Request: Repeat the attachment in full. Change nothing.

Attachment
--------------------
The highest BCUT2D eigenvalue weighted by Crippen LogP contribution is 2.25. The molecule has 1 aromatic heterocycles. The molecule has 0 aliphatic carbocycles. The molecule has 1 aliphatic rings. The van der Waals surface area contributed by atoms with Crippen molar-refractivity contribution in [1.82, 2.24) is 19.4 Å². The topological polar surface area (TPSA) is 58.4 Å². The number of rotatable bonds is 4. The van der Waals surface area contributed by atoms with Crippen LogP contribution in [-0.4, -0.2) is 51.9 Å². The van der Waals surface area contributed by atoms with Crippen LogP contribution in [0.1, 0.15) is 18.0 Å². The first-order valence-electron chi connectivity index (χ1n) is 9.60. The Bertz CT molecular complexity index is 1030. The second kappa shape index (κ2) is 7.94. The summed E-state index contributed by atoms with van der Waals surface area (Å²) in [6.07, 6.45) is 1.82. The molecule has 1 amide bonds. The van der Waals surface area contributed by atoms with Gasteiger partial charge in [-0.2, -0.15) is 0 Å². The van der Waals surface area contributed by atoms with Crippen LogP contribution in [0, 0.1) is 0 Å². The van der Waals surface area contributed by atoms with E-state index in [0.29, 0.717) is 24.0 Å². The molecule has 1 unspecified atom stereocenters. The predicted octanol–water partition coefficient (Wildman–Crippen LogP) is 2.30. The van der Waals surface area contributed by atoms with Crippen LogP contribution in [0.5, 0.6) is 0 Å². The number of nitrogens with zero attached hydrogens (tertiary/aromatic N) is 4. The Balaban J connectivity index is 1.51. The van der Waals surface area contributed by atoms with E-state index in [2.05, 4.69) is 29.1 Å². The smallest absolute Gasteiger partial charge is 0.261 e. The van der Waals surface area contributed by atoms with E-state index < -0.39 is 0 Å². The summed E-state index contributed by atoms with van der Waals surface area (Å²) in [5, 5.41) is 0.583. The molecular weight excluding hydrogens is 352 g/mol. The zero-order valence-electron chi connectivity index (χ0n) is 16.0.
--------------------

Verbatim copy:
The highest BCUT2D eigenvalue weighted by Crippen LogP contribution is 2.25. The molecule has 1 aromatic heterocycles. The molecule has 0 aliphatic carbocycles. The molecule has 1 aliphatic rings. The van der Waals surface area contributed by atoms with Crippen molar-refractivity contribution in [1.82, 2.24) is 19.4 Å². The topological polar surface area (TPSA) is 58.4 Å². The number of rotatable bonds is 4. The van der Waals surface area contributed by atoms with Crippen LogP contribution in [-0.4, -0.2) is 51.9 Å². The van der Waals surface area contributed by atoms with Crippen LogP contribution in [0.1, 0.15) is 18.0 Å². The first-order valence-electron chi connectivity index (χ1n) is 9.60. The Bertz CT molecular complexity index is 1030. The second kappa shape index (κ2) is 7.94. The summed E-state index contributed by atoms with van der Waals surface area (Å²) in [6.07, 6.45) is 1.82. The molecule has 1 amide bonds. The van der Waals surface area contributed by atoms with Gasteiger partial charge in [-0.2, -0.15) is 0 Å². The van der Waals surface area contributed by atoms with Crippen LogP contribution in [0, 0.1) is 0 Å². The van der Waals surface area contributed by atoms with E-state index in [0.29, 0.717) is 24.0 Å². The molecule has 1 unspecified atom stereocenters. The predicted octanol–water partition coefficient (Wildman–Crippen LogP) is 2.30. The van der Waals surface area contributed by atoms with Crippen LogP contribution in [0.5, 0.6) is 0 Å². The number of nitrogens with zero attached hydrogens (tertiary/aromatic N) is 4. The Balaban J connectivity index is 1.51. The van der Waals surface area contributed by atoms with E-state index in [2.05, 4.69) is 29.1 Å². The smallest absolute Gasteiger partial charge is 0.261 e. The van der Waals surface area contributed by atoms with E-state index < -0.39 is 0 Å². The summed E-state index contributed by atoms with van der Waals surface area (Å²) in [5, 5.41) is 0.583. The molecular weight excluding hydrogens is 352 g/mol. The zero-order valence-electron chi connectivity index (χ0n) is 16.0.